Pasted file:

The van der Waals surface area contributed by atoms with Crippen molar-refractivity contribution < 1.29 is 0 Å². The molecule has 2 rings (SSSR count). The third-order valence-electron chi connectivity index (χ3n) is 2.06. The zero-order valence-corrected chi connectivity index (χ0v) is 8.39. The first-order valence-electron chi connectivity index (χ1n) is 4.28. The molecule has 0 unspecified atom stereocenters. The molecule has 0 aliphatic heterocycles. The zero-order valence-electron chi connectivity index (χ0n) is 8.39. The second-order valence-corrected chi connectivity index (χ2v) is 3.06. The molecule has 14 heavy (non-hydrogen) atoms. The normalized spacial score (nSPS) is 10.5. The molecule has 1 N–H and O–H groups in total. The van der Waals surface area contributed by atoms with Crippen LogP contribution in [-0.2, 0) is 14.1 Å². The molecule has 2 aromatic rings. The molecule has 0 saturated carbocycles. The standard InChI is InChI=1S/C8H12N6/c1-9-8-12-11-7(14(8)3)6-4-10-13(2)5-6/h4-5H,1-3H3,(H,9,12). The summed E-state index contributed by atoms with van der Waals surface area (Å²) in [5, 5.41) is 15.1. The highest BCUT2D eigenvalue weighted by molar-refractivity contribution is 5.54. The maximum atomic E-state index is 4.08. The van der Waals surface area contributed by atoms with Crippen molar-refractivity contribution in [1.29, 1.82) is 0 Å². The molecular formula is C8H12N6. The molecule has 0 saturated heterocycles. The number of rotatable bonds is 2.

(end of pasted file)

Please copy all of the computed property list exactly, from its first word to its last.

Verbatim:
The van der Waals surface area contributed by atoms with Crippen molar-refractivity contribution < 1.29 is 0 Å². The molecule has 2 rings (SSSR count). The third-order valence-electron chi connectivity index (χ3n) is 2.06. The zero-order valence-corrected chi connectivity index (χ0v) is 8.39. The first-order valence-electron chi connectivity index (χ1n) is 4.28. The molecule has 0 unspecified atom stereocenters. The molecule has 0 aliphatic heterocycles. The zero-order valence-electron chi connectivity index (χ0n) is 8.39. The second-order valence-corrected chi connectivity index (χ2v) is 3.06. The molecule has 14 heavy (non-hydrogen) atoms. The normalized spacial score (nSPS) is 10.5. The molecule has 1 N–H and O–H groups in total. The van der Waals surface area contributed by atoms with Crippen LogP contribution in [-0.2, 0) is 14.1 Å². The molecule has 2 aromatic rings. The molecule has 0 saturated carbocycles. The standard InChI is InChI=1S/C8H12N6/c1-9-8-12-11-7(14(8)3)6-4-10-13(2)5-6/h4-5H,1-3H3,(H,9,12). The summed E-state index contributed by atoms with van der Waals surface area (Å²) in [5, 5.41) is 15.1. The highest BCUT2D eigenvalue weighted by molar-refractivity contribution is 5.54. The maximum atomic E-state index is 4.08. The van der Waals surface area contributed by atoms with Crippen molar-refractivity contribution in [1.29, 1.82) is 0 Å². The molecular formula is C8H12N6. The molecule has 0 saturated heterocycles. The number of rotatable bonds is 2.